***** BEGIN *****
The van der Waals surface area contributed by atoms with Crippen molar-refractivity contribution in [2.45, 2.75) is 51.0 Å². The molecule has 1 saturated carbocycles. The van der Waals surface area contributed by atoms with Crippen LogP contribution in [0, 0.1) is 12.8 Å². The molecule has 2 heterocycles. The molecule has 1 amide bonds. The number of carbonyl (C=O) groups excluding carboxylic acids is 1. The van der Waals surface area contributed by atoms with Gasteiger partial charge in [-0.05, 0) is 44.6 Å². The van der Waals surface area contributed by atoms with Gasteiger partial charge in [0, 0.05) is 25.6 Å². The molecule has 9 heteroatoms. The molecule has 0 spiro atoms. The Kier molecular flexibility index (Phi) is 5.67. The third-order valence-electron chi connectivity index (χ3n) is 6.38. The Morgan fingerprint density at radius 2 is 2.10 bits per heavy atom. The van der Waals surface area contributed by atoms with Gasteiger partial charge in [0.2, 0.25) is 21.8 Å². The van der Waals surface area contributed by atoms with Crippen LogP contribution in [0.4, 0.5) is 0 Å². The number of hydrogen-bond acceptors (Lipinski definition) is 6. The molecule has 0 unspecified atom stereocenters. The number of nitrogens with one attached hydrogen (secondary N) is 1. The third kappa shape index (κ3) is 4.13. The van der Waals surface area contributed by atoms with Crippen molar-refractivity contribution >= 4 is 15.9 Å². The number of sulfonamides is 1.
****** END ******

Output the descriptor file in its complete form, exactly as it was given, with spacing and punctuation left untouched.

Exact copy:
The van der Waals surface area contributed by atoms with Crippen molar-refractivity contribution in [2.45, 2.75) is 51.0 Å². The molecule has 1 saturated carbocycles. The van der Waals surface area contributed by atoms with Crippen LogP contribution in [0, 0.1) is 12.8 Å². The molecule has 2 heterocycles. The molecule has 1 amide bonds. The number of carbonyl (C=O) groups excluding carboxylic acids is 1. The van der Waals surface area contributed by atoms with Gasteiger partial charge in [-0.05, 0) is 44.6 Å². The van der Waals surface area contributed by atoms with Gasteiger partial charge in [0, 0.05) is 25.6 Å². The molecule has 9 heteroatoms. The molecule has 0 spiro atoms. The Kier molecular flexibility index (Phi) is 5.67. The third-order valence-electron chi connectivity index (χ3n) is 6.38. The Morgan fingerprint density at radius 2 is 2.10 bits per heavy atom. The van der Waals surface area contributed by atoms with Gasteiger partial charge in [0.2, 0.25) is 21.8 Å². The van der Waals surface area contributed by atoms with Crippen LogP contribution in [0.4, 0.5) is 0 Å². The number of hydrogen-bond acceptors (Lipinski definition) is 6. The molecule has 0 unspecified atom stereocenters. The number of nitrogens with one attached hydrogen (secondary N) is 1. The third kappa shape index (κ3) is 4.13. The van der Waals surface area contributed by atoms with Crippen molar-refractivity contribution >= 4 is 15.9 Å². The number of sulfonamides is 1.